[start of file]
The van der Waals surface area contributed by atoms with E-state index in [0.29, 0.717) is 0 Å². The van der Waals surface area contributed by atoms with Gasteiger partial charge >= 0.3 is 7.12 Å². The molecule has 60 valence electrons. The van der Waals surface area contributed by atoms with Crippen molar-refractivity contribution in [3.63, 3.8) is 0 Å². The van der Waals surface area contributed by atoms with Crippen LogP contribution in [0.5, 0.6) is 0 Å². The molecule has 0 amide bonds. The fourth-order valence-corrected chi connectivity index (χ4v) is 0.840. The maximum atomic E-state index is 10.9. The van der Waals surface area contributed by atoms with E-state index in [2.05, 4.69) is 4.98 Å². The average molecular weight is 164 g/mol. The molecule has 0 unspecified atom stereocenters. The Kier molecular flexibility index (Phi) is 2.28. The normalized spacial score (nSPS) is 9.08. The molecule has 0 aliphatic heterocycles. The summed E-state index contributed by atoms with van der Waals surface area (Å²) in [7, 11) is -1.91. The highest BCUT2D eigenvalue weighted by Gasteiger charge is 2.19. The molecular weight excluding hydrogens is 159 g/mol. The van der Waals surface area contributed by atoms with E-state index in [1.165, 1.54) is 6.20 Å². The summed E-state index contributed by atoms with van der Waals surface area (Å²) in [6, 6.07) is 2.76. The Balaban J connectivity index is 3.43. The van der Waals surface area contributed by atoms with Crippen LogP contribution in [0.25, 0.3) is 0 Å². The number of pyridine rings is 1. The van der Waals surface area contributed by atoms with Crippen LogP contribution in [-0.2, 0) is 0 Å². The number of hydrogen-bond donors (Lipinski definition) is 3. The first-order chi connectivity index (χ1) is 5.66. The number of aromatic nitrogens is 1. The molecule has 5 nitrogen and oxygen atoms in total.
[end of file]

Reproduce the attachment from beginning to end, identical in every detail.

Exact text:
The van der Waals surface area contributed by atoms with E-state index in [0.29, 0.717) is 0 Å². The van der Waals surface area contributed by atoms with Gasteiger partial charge >= 0.3 is 7.12 Å². The molecule has 60 valence electrons. The van der Waals surface area contributed by atoms with Crippen molar-refractivity contribution in [3.63, 3.8) is 0 Å². The van der Waals surface area contributed by atoms with Crippen LogP contribution in [0.5, 0.6) is 0 Å². The molecule has 0 amide bonds. The fourth-order valence-corrected chi connectivity index (χ4v) is 0.840. The maximum atomic E-state index is 10.9. The van der Waals surface area contributed by atoms with E-state index in [2.05, 4.69) is 4.98 Å². The average molecular weight is 164 g/mol. The molecule has 0 unspecified atom stereocenters. The Kier molecular flexibility index (Phi) is 2.28. The normalized spacial score (nSPS) is 9.08. The molecule has 0 aliphatic heterocycles. The summed E-state index contributed by atoms with van der Waals surface area (Å²) in [7, 11) is -1.91. The highest BCUT2D eigenvalue weighted by Gasteiger charge is 2.19. The molecular weight excluding hydrogens is 159 g/mol. The van der Waals surface area contributed by atoms with E-state index in [1.165, 1.54) is 6.20 Å². The summed E-state index contributed by atoms with van der Waals surface area (Å²) in [6, 6.07) is 2.76. The Balaban J connectivity index is 3.43. The van der Waals surface area contributed by atoms with Crippen LogP contribution in [0.25, 0.3) is 0 Å². The number of pyridine rings is 1. The van der Waals surface area contributed by atoms with Crippen LogP contribution in [-0.2, 0) is 0 Å². The number of hydrogen-bond donors (Lipinski definition) is 3. The first-order chi connectivity index (χ1) is 5.66. The number of aromatic nitrogens is 1. The molecule has 5 nitrogen and oxygen atoms in total.